COLORADO SPRINGS — Is baby food on your shopping list? Or do you know someone who has young children? News5 looks into why there are some major concerns about the baby food on store shelves right now and what's being found in it.
When it comes to baby food most parents assume if it's on the store shelves there's nothing to worry about. Well, not necessarily. Colorado's attorney general is warning about toxic heavy metals found in baby foods and is calling on the U.S. Food and Drug Administration to step up regulations.
"The idea that there are toxic metals in baby food is an alarm bell for all of us," said Colorado Attorney General Phil Weiser.
The FDA does set limits on toxic metals in other consumable products, but Colorado's attorney general says a recent U.S. House of Representatives investigation is evidence the agency has failed to adequately regulate baby food, while major baby food brands and their suppliers have also failed to aggressively reduce these hazards.
"They found evidence that we have arsenic, lead, other dangerous metals in baby food. The FDA has the authority to oversee baby food and make sure it's safe. We need them to use that authority," said Weiser.
While Colorado's attorney general fights for change, parents here in southern Colorado are also concerned.
"We've basically had to throw out baby food and started looking for other options," said Colorado Springs mother Cosette Kirkpatrick. "My one-year-old has his check up with our pediatrician. I'm just going to go in there and ask do you have any other suggestions for us on baby food options.">
Up until recently, Kirkpatrick had baby food on her shopping list.
"In fact the baby food that we predominantly used we found out was on that list that conained heavy metals and we were told that the baby food was one of the best in the business, it was wonderful and in fact it has the heavy metals, so that's very concerning as a parent," said Kirkpatrick.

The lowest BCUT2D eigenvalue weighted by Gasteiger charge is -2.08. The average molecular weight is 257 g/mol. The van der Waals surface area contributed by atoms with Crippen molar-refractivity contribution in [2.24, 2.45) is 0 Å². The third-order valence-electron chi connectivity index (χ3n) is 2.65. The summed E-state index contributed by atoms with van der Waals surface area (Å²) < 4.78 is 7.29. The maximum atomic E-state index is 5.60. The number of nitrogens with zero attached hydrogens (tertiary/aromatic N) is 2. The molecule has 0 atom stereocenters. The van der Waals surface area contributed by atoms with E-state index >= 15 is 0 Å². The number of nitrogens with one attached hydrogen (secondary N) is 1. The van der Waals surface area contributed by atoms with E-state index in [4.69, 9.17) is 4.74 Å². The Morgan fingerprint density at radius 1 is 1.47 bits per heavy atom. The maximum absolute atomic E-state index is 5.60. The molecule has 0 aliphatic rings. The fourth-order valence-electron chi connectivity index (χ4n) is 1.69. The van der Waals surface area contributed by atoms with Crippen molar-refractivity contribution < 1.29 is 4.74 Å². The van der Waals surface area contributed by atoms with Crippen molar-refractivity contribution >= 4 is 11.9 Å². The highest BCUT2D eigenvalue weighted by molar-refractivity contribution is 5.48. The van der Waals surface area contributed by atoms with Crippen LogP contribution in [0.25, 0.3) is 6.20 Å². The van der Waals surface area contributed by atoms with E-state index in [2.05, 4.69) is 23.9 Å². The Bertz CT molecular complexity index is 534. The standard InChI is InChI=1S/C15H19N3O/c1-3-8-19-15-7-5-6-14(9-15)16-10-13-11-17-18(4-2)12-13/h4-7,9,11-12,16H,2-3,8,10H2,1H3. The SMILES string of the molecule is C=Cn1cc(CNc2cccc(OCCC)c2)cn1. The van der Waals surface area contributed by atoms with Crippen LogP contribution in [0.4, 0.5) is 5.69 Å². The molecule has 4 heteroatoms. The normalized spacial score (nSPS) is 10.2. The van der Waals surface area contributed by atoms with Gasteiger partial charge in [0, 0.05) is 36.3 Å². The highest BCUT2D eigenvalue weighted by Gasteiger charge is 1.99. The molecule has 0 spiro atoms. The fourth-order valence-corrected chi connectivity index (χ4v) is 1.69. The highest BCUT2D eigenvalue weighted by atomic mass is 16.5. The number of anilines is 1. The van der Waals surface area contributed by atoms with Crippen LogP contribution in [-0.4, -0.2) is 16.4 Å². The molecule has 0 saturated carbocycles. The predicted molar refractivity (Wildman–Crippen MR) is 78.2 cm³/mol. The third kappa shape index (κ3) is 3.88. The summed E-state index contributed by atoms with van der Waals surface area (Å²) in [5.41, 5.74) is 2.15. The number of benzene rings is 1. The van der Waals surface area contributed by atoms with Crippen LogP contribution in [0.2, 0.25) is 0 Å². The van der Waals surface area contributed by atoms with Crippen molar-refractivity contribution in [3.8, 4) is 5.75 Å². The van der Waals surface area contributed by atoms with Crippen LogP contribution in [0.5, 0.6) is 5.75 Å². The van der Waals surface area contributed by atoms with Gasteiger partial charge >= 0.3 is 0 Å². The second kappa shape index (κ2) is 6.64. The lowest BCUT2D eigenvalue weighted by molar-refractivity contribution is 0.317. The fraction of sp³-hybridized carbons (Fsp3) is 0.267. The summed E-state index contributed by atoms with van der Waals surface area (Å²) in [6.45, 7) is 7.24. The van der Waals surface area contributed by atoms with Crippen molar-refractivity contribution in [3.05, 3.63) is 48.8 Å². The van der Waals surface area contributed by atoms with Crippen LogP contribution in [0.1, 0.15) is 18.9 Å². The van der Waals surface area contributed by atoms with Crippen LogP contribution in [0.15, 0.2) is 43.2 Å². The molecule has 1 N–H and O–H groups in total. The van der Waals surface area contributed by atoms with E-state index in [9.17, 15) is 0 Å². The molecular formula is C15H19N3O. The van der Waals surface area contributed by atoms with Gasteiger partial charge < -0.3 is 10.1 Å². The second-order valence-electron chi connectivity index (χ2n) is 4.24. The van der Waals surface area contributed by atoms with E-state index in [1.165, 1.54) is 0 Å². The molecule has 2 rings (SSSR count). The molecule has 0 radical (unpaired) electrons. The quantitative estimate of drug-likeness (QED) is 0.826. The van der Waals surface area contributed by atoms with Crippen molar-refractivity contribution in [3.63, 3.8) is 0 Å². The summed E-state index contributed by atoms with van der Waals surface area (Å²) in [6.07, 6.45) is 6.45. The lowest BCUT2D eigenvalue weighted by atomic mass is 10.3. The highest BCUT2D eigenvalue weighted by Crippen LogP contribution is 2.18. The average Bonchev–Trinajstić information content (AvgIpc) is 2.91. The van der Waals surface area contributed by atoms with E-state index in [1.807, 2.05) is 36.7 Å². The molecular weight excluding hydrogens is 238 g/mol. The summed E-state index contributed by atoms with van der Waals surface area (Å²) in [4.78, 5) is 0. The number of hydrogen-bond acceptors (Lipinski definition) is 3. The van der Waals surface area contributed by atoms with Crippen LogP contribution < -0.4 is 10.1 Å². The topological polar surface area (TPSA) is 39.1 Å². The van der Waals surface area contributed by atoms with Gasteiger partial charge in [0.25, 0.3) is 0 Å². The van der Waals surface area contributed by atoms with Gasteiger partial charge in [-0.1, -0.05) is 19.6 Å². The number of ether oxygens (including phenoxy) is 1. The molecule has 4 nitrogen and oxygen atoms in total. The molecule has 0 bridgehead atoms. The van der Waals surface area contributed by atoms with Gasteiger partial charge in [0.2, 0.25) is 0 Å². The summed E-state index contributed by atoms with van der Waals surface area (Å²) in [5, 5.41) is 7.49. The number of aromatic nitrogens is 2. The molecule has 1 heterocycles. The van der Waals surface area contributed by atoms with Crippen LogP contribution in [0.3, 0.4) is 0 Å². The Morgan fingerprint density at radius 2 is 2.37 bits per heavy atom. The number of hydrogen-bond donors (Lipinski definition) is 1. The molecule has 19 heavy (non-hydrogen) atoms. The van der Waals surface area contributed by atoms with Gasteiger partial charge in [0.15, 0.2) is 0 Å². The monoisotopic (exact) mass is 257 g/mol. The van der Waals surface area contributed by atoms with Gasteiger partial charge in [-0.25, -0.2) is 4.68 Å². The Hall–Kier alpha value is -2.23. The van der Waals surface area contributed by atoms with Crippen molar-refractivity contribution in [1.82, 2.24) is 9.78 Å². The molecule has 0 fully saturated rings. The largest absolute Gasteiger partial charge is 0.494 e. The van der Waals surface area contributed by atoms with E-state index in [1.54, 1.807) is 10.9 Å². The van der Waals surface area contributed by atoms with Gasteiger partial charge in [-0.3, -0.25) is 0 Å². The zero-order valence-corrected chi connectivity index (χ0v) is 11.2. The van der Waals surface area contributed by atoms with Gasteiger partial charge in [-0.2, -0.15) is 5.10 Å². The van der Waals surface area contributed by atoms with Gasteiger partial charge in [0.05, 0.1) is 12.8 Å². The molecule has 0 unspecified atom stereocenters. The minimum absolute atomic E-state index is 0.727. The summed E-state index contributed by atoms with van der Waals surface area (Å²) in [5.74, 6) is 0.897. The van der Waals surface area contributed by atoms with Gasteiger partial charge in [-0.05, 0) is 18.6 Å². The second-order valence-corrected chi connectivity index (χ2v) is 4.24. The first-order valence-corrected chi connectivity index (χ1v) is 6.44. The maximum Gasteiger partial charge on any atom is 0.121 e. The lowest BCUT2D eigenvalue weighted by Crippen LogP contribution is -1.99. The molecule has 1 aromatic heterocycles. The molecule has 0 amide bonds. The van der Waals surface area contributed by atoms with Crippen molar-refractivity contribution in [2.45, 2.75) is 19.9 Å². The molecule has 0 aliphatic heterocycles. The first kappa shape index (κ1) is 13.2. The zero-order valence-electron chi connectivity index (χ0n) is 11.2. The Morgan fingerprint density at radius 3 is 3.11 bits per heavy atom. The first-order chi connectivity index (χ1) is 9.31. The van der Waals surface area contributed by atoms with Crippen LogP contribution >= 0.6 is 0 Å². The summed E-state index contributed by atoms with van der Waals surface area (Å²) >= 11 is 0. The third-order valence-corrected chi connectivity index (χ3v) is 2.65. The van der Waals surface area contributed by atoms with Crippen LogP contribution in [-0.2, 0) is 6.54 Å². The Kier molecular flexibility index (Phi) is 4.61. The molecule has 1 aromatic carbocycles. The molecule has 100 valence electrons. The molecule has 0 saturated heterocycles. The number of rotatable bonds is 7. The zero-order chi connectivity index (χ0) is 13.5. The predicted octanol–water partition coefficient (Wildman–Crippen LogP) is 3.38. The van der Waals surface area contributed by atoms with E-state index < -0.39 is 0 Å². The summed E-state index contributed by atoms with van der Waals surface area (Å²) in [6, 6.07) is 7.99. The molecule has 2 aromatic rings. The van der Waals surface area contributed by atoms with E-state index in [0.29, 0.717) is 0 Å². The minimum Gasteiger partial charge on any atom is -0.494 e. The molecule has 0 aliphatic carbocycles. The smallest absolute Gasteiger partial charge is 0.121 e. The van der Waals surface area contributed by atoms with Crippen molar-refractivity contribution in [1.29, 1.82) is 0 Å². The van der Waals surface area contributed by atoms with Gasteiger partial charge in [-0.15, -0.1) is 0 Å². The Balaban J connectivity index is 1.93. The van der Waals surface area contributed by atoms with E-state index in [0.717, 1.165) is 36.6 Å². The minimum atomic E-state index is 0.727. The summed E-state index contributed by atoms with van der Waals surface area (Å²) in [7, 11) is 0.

As she researched which baby foods had toxic metal issues she says it was across the board.
"It was baby food from the cheaper brands all the way to the more expensive and it's one of those things where across the board there needs to be accountability for that baby food," said Kirkpatrick.
That accountability is what Colorado's attorney general is also after, asking for stronger regulations including requiring all baby food manufacturers to test their finished products for toxic heavy metals.
"I feel like the best thing companies can do is to submit for testing and be able to show our baby food is good, you can trust us," said Kirkpatrick.
News5 is told the soonest these new FDA regulations on baby food could go into effect is April of 2022. So, in the meantime it's important for caretakers to do their research to make the best decision for their babies.
Here are some resources that can help you get answers and connect with other parents to make the decisions that are best for your family when it comes to baby food...
Consumer Reports research: